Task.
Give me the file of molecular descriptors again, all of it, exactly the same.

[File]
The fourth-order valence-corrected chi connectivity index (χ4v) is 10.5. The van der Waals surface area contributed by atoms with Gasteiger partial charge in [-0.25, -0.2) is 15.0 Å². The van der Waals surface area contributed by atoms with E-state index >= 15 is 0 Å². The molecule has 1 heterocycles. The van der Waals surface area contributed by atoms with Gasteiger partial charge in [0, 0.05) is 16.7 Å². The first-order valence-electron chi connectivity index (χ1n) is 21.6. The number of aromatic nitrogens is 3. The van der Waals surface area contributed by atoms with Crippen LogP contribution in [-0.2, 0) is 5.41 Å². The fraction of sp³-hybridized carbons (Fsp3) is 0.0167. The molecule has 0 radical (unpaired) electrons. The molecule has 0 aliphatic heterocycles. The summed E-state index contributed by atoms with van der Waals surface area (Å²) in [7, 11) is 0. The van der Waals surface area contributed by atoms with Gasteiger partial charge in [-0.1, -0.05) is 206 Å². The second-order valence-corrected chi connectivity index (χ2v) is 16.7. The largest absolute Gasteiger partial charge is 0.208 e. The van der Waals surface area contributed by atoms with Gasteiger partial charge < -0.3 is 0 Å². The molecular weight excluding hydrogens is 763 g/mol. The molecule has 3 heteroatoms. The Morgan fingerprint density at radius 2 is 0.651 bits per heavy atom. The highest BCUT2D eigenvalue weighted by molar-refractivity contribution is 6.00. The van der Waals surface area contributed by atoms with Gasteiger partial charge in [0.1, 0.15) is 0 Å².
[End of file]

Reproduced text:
The fourth-order valence-corrected chi connectivity index (χ4v) is 10.5. The van der Waals surface area contributed by atoms with Gasteiger partial charge in [-0.25, -0.2) is 15.0 Å². The van der Waals surface area contributed by atoms with E-state index >= 15 is 0 Å². The molecule has 1 heterocycles. The van der Waals surface area contributed by atoms with Gasteiger partial charge in [0, 0.05) is 16.7 Å². The first-order valence-electron chi connectivity index (χ1n) is 21.6. The number of aromatic nitrogens is 3. The van der Waals surface area contributed by atoms with Crippen LogP contribution in [-0.2, 0) is 5.41 Å². The fraction of sp³-hybridized carbons (Fsp3) is 0.0167. The molecule has 0 radical (unpaired) electrons. The molecule has 0 aliphatic heterocycles. The summed E-state index contributed by atoms with van der Waals surface area (Å²) in [7, 11) is 0. The van der Waals surface area contributed by atoms with Gasteiger partial charge in [-0.1, -0.05) is 206 Å². The second-order valence-corrected chi connectivity index (χ2v) is 16.7. The largest absolute Gasteiger partial charge is 0.208 e. The van der Waals surface area contributed by atoms with Gasteiger partial charge < -0.3 is 0 Å². The molecular weight excluding hydrogens is 763 g/mol. The molecule has 3 heteroatoms. The Morgan fingerprint density at radius 2 is 0.651 bits per heavy atom. The highest BCUT2D eigenvalue weighted by molar-refractivity contribution is 6.00. The van der Waals surface area contributed by atoms with Gasteiger partial charge in [0.1, 0.15) is 0 Å².